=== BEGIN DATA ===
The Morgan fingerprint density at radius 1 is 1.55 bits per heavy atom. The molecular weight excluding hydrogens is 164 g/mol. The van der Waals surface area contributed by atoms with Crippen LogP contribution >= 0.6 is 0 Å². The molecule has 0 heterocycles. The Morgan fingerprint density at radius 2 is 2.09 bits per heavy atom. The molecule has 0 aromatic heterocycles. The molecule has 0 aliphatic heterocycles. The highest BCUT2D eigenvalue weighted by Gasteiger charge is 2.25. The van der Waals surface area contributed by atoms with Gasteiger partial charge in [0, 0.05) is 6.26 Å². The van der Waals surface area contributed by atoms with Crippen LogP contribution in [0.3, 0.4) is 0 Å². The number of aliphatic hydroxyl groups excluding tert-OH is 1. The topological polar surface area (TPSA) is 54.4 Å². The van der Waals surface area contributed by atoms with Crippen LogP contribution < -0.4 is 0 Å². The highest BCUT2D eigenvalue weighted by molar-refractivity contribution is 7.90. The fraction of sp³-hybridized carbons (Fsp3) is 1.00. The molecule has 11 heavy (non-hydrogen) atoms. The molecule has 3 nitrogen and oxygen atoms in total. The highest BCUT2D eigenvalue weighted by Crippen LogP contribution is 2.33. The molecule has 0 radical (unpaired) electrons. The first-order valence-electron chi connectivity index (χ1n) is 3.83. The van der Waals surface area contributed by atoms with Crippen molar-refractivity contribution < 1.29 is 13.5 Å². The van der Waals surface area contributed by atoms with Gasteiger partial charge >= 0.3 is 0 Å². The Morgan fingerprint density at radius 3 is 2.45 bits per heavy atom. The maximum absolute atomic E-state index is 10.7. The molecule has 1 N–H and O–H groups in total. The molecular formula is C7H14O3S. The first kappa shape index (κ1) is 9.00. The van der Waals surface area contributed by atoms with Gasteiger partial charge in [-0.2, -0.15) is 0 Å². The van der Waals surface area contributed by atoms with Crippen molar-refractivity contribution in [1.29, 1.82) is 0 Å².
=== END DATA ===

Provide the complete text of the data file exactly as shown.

The Morgan fingerprint density at radius 1 is 1.55 bits per heavy atom. The molecular weight excluding hydrogens is 164 g/mol. The van der Waals surface area contributed by atoms with Crippen LogP contribution >= 0.6 is 0 Å². The molecule has 0 heterocycles. The Morgan fingerprint density at radius 2 is 2.09 bits per heavy atom. The molecule has 0 aromatic heterocycles. The molecule has 0 aliphatic heterocycles. The highest BCUT2D eigenvalue weighted by Gasteiger charge is 2.25. The van der Waals surface area contributed by atoms with Gasteiger partial charge in [0, 0.05) is 6.26 Å². The van der Waals surface area contributed by atoms with Crippen LogP contribution in [0.3, 0.4) is 0 Å². The number of aliphatic hydroxyl groups excluding tert-OH is 1. The topological polar surface area (TPSA) is 54.4 Å². The van der Waals surface area contributed by atoms with Crippen LogP contribution < -0.4 is 0 Å². The highest BCUT2D eigenvalue weighted by molar-refractivity contribution is 7.90. The fraction of sp³-hybridized carbons (Fsp3) is 1.00. The molecule has 11 heavy (non-hydrogen) atoms. The molecule has 3 nitrogen and oxygen atoms in total. The highest BCUT2D eigenvalue weighted by Crippen LogP contribution is 2.33. The molecule has 0 radical (unpaired) electrons. The first-order valence-electron chi connectivity index (χ1n) is 3.83. The van der Waals surface area contributed by atoms with Crippen molar-refractivity contribution < 1.29 is 13.5 Å². The van der Waals surface area contributed by atoms with Gasteiger partial charge >= 0.3 is 0 Å². The Morgan fingerprint density at radius 3 is 2.45 bits per heavy atom. The maximum absolute atomic E-state index is 10.7. The molecule has 1 N–H and O–H groups in total. The molecular formula is C7H14O3S. The first kappa shape index (κ1) is 9.00. The van der Waals surface area contributed by atoms with Gasteiger partial charge in [-0.2, -0.15) is 0 Å². The van der Waals surface area contributed by atoms with Crippen molar-refractivity contribution in [1.29, 1.82) is 0 Å².